Bank of the Metropolis v. Jones/Opinion of the Court
This cause was brought into this court, by writ of error to the circuit court of Washington county, in the district of Columbia. In that court an action was commenced by the Bank of the Metropolis against the defendant, on a promissory note drawn by Betty H. Blake, for the sum of five thousand two hundred dollars, dated the 27th of March 1822, payable in sixty days, and negotiable at the Bank of the Metropolis, which note was indorsed by the defendant to the bank.
The defendant pleaded non-assumpsit, and the statute of limitations; but on the trial waved the latter plea.
The plaintiff proved the indorsement of the defendant, that the note was regularly protested for non payment, and due notice given.
On the trial, Betty H. Blake, the drawer of the note, was offered as a witness, after the defendant had executed to her a release from any responsibility on account of the costs of the suit, and the court permitted her to be sworn. Among other things, this witness gave in evidence to the jury, 'that at the time of the death of her hunsband, Doctor James H. Blake, in the summer of 1819, there were several notes drawn by him running in the Bank of the Metropolis, and that he was also indebted to other persons in various sums. That when the notary came with one of said notes, to procure payment from her, she being the sole devisee and executrix of the last will and testament of said deceased, she objected to a renewal. Witness sent to general Van Ness, who was at the time the president of the Bank of the Metropolis, and whom her deceased husband, on his death bed, recommended her to consult. She informed him that she did not wish to renew the notes, but he advised her to amalgamate them in bank; that she informed him that she could not ask any one to indorse for her, and would prefer having the property sold and the debts paid. General Van Ness advised her against selling the property, as it was very valuable, and would increase daily in value, and that she had better procure some friend to indorse for her; that the indorser would incur no responsibility, as the property was so valuable. In pursuance of this advice, she procured the indorsement of her son James, who was under age, and afterwards, when he had left the city of Washington, she procured the defendant to indorse for her, on stating to him the advice and information given to her by general Van Ness.' Whereupon the counsel for the plaintiffs moved the court to overrule said evidence, and to instruct the jury that it was incompetent upon the trial of the said issue; but the court refused to do so, and they instructed the jury that the said evidence was competent and proper for their consideration, to which opinion and instructions of the court, a bill of exceptions was taken.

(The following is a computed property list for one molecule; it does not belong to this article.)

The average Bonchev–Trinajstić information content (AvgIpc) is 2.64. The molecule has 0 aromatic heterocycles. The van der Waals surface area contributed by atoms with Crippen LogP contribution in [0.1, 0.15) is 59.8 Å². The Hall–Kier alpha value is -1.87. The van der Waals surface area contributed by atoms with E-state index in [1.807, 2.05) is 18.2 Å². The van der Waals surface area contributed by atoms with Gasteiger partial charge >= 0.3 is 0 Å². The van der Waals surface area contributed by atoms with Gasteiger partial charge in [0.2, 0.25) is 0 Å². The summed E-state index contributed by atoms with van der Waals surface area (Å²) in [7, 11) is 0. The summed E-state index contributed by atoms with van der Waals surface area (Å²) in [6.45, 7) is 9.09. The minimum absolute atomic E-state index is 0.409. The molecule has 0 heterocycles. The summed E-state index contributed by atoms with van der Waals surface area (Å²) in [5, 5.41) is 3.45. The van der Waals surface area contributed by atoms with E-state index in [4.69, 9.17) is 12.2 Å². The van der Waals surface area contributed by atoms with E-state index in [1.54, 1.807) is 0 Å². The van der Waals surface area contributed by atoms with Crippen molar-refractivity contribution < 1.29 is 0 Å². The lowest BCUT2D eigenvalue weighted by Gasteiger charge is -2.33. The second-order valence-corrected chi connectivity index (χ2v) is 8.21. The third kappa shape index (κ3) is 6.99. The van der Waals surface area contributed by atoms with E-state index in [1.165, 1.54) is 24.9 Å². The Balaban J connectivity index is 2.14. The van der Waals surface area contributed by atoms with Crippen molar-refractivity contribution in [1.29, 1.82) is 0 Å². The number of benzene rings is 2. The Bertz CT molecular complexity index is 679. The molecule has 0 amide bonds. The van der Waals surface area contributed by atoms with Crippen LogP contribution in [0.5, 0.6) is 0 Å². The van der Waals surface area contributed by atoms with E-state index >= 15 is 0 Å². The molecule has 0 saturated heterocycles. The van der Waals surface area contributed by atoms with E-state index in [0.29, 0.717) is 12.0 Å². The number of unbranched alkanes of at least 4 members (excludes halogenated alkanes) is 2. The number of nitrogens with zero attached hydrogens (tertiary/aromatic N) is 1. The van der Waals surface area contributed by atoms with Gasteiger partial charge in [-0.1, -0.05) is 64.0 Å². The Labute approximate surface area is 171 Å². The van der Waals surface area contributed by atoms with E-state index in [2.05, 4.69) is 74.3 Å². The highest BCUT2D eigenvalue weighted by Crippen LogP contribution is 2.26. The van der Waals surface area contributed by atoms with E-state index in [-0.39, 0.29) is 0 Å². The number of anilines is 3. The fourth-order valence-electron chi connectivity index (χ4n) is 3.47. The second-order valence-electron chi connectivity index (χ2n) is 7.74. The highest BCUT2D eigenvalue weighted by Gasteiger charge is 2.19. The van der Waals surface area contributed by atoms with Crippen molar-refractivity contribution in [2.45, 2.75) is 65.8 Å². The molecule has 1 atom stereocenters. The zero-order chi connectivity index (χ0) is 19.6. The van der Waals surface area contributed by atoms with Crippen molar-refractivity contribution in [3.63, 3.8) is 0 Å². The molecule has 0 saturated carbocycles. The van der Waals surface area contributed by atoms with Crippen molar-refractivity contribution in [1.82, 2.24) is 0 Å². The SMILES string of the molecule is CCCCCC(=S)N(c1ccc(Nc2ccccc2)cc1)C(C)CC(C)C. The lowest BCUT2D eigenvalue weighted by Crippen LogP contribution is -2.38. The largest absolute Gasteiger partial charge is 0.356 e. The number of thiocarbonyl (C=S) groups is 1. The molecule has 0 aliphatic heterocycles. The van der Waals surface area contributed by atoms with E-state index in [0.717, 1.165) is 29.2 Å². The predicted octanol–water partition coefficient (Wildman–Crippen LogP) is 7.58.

The principle involved in this case, is substantially the same that was decided by this court in the case of the Bank of the United States v. Dunn, 6 Peters 51. In that case the court said, 'it is a well settled principle, that no person who is a party to a negotiable instrument, shall be permitted, by his own testimony, to invalidate it.' And this doctrine is sustained by reason and authority. If an individual whose name appears upon the face of a negotiable instrument, either as drawer, indorser or acceptor, shall be a competent witness to prove facts or circumstances which lessen or destroy its value, before or at the time he gives it currency, the credit of commercial paper could not be sustained. The rule laid down in 1 Term Rep. 296, on this subject is a sound one, and was sanctioned by this court in the case above cited.
On the part of the defendant in error, it is contended, that the witness objected to was not the only witness in the case; and that her testimony was competent as far as it went. That the court were not called on to decide whether the facts stated by the witness were sufficient in law to discharge the defendant from his responsibility; but whether they conduced to prove an imposition practised on him by the bank, which ought to discharge him.
If the testimony of the witness impaired the obligation of the note, it was inadmissible under the rule stated; and that this was the tendency of the evidence, appears from the facts stated and the argument just noticed. In the case cited, of the Bank of the United States v. Dunn, this court decided that Carr, who was an indorser after Dunn, was not competent to prove facts which would tend to discharge Dunn from the responsibility of his indorsement. And is it not clear, by the same rule, that in the case under consideration, the drawer of the note is equally incompetent to prove facts which tend to discharge the indorser?
In both cases the discharge of the indorser was urged on the ground that certain statements had been made by the officers of the bank, which induced the indorser to sign the paper, under a belief that by doing so he incurred no respensibility. As the ground already stated is clear, it is unnecessary to add, in this case, as was stated by the court in the case of Dunn, that the officers of the bank had no authority, as agents of the bank, to bind it by the assurances which they gave.
The judgment of the circuit court is reversed, and the cause remanded for further proceedings.
This cause came on to be heard on the transcript of the record from the circuit court of the United States for the district of Columbia, holden in and for the county of Washington, and was argued by counsel; on consideration whereof, it is ordered and adjudged by this court, that the judgment of the said circuit court in this cause be, and the same is hereby reversed; and that this cause be, and the same is hereby remanded to the said circuit court for further proceedings to be had therein, according to law and justice, and in conformity to the opinion of this court.